Mithu: I would dare to couple this technology, the advancements in technology and this is something Volker you also mentioned before and in a different way the willingness to want to really make authentic change. Yes, it is extremely important, and this is what you mentioned before.

This is what we're really starting to see now a little late, but still we're starting to see it, and the combination, hopefully will slow the tide and I think you've already addressed this a little bit. A question to both of you, what can be done now? Is it the technology which you've already mentioned? It's also the willingness which you've already mentioned, or if you don't mind, I'd like to start with Roque on this one.

Roque: Yeah, I think, I described a few measures. so what I'm doing everyone can do and I also have to do it in a more dramatic way, just reduce the consumption of meats fish reduce your heating. Maybe you don't need 24 degrees you can also do with 22 or even 20.

I said if I dare say so everyone can do these little things you can. You can buy less plastics, use paper bags. All these little things so everyone can do these little things and maybe a bit older for the older one.

Mithu: That would be us Volker the old us.

Roque: Use the train or the bus, or so, I think. In my generation there aren't many people who own a car. OK, I'm 19, but looking a bit up 20 , 21, 22 that there are people owning a car, but they are using the train and the buses more frequently I think.

Volker: I agree, I think your generation is a good example of what is possible, because many in your generation live a different lifestyle as you said, not everybody is driving a car, you know people are happy using public transport system. I see a lot of good initiatives coming out of your generation, I don't see so many coming out of our generation Mithu to be very honest. But it's clear for us it's a little bit more difficult to change the way we have been living all our life as I said, change management is so difficult changing our behaviors.

Roque: Take for example the electric car so as the electric car started, I was totally keen on it. I'm a fan, I like electric cars and I think as, I was talking with people from an older generation than mine they were not willing to change, there are so many prejudices and sometimes just facts that weren't facts, so there was so much prejudice.As I said, they weren't willing to change and this willingness to change, I think is what's most important because an electric car it's getting better and better and it's just one example.So my teacher at school she was keen on using paper, I was trying to use an iPad to preserve paper and so on.I was trying to be more innovative in a way, but they pushed me down. We needed books, we needed paper. I wasn't allowed to use my electronic devices in some case and that's just I think that's big problem, there's willingness to change.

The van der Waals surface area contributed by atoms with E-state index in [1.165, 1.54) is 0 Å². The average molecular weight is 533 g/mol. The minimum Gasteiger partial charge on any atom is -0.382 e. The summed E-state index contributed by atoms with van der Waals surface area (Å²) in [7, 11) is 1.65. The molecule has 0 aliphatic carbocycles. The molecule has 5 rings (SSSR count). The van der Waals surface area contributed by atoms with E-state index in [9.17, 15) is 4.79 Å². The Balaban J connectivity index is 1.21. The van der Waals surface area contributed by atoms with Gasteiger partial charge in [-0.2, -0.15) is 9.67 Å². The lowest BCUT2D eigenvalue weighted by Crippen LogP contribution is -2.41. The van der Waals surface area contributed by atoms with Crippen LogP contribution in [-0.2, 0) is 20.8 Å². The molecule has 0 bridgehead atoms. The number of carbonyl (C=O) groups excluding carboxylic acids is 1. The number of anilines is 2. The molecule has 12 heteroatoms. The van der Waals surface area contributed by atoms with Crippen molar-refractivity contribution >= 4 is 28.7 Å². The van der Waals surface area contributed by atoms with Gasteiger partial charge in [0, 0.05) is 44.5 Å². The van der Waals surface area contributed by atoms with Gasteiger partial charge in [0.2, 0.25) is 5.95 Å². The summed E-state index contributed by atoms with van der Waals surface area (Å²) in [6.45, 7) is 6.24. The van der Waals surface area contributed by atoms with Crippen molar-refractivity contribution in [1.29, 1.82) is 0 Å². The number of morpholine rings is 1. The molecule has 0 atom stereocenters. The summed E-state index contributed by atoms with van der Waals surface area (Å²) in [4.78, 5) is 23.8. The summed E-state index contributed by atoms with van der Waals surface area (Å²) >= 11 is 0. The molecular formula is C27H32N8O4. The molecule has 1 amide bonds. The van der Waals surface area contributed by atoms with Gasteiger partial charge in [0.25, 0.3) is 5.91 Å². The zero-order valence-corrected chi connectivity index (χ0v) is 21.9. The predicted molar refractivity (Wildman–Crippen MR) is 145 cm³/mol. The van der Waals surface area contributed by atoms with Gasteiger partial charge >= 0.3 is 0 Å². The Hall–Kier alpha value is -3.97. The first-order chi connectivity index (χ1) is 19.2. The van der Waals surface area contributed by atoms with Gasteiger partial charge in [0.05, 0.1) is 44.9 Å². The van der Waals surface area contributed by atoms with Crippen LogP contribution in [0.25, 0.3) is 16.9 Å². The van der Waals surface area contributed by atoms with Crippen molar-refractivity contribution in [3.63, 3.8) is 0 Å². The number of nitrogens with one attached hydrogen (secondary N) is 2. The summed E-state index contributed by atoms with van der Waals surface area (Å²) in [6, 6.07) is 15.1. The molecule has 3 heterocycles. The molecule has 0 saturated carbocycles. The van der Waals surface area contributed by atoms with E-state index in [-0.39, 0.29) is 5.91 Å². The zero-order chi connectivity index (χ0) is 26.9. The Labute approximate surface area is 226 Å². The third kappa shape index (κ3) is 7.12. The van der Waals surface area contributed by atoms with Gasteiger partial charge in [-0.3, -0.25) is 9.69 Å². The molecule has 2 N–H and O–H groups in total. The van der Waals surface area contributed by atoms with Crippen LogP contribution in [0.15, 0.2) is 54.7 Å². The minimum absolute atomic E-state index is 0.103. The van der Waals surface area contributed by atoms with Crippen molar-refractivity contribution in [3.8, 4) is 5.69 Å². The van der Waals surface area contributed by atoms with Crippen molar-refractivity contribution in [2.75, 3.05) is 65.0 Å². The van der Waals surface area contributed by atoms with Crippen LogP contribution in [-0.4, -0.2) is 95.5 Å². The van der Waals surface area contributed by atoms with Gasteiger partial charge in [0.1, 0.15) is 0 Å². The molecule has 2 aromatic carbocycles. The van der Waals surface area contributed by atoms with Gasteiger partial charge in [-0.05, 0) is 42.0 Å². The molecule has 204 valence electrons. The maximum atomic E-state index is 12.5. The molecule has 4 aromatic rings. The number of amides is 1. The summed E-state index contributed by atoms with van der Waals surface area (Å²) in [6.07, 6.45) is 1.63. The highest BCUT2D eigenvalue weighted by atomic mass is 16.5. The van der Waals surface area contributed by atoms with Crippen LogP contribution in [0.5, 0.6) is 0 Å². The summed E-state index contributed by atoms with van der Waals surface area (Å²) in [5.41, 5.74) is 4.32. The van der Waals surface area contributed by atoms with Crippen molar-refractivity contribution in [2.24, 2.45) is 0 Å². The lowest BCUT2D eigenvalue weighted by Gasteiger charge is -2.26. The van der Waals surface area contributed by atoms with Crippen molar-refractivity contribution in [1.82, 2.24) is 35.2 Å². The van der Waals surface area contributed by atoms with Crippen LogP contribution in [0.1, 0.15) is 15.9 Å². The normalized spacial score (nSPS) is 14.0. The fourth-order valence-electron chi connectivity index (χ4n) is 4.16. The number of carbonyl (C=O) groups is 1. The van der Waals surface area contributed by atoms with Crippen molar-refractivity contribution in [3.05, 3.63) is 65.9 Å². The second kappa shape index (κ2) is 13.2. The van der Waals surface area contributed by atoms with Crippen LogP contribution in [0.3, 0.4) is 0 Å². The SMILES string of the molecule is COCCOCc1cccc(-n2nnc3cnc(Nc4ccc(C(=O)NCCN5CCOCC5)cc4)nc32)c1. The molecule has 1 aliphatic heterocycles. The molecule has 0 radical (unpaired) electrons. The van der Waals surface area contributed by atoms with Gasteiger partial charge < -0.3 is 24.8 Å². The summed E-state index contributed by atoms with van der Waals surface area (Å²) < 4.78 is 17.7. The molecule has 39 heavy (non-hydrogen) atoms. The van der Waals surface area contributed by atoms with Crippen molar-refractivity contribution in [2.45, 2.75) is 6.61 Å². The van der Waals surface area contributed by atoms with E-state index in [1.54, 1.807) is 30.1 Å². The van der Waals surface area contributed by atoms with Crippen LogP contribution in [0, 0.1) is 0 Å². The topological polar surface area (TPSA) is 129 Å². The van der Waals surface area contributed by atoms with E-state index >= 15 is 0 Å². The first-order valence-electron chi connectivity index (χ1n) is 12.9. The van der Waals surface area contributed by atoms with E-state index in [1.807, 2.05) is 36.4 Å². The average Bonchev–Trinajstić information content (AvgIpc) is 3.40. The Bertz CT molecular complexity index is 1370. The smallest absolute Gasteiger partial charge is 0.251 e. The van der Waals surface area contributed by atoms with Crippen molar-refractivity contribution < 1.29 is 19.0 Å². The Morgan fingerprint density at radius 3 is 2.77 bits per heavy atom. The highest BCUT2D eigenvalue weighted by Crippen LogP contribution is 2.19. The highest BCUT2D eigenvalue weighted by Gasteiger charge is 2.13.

Volker: Actually, that's a good example. The use of electric cars, I think facts are overwhelming today that using electrical cars, despite all those fake arguments against it are a good way of reducing our carbon footprint still there are so many people unwilling to change and coming with arguments that. Yes, it is a little bit less comfortable to drive an electric car because especially the range is not as high as it is with combustion engine cars. So yes, you need a little bit more time. You don't drive that fast, so you need to change a little bit your behavior, but is this us too much to do this? And that's where the hard time and you know when I discuss with, you know, friends of mine before my generation. They think I'm crazy that I'm driving, three years ago. Now I also see this slowly changing, also because our government gave a lot of subsidies. But it's a very good example how difficult it is for people to change their way of living, and if they have to forget something, you know to give up something on the comfort they're not willing to do so, but one thing is clear. We will all have to do a little bit less of the things we are, we are used to do.

In my view, this is acceptable, we you know we don't have to live in. The Stone Age but yeah, a little bit of our comfort that that we're used to we have to let go.

Mithu: Volker along those lines, I think Roque has already told us what he's doing, or to make some changes. What are you doing?

Volker: That's a very good question. I drive an electric car, that's a good start. As somebody in the generation as one of the early guys changing to electric car and rocky knows it in our neighborhood there, you know we got a lot of interesting comments because of it where we live. I think I was the first one Roque. I was driving an electric car and got a lot of sarcastic comments.

Mithu: OK.

Volker: Show up with an electric car and you know otherwise. Of course, with my business work I can contribute a lot significantly more than I can do individually. But that doesn't mean that I should not also do something individually, so you know same things that rocker set I have significantly reduced my consumption of meat and not as far you know to say I'm a vegetarian, but I'm getting close.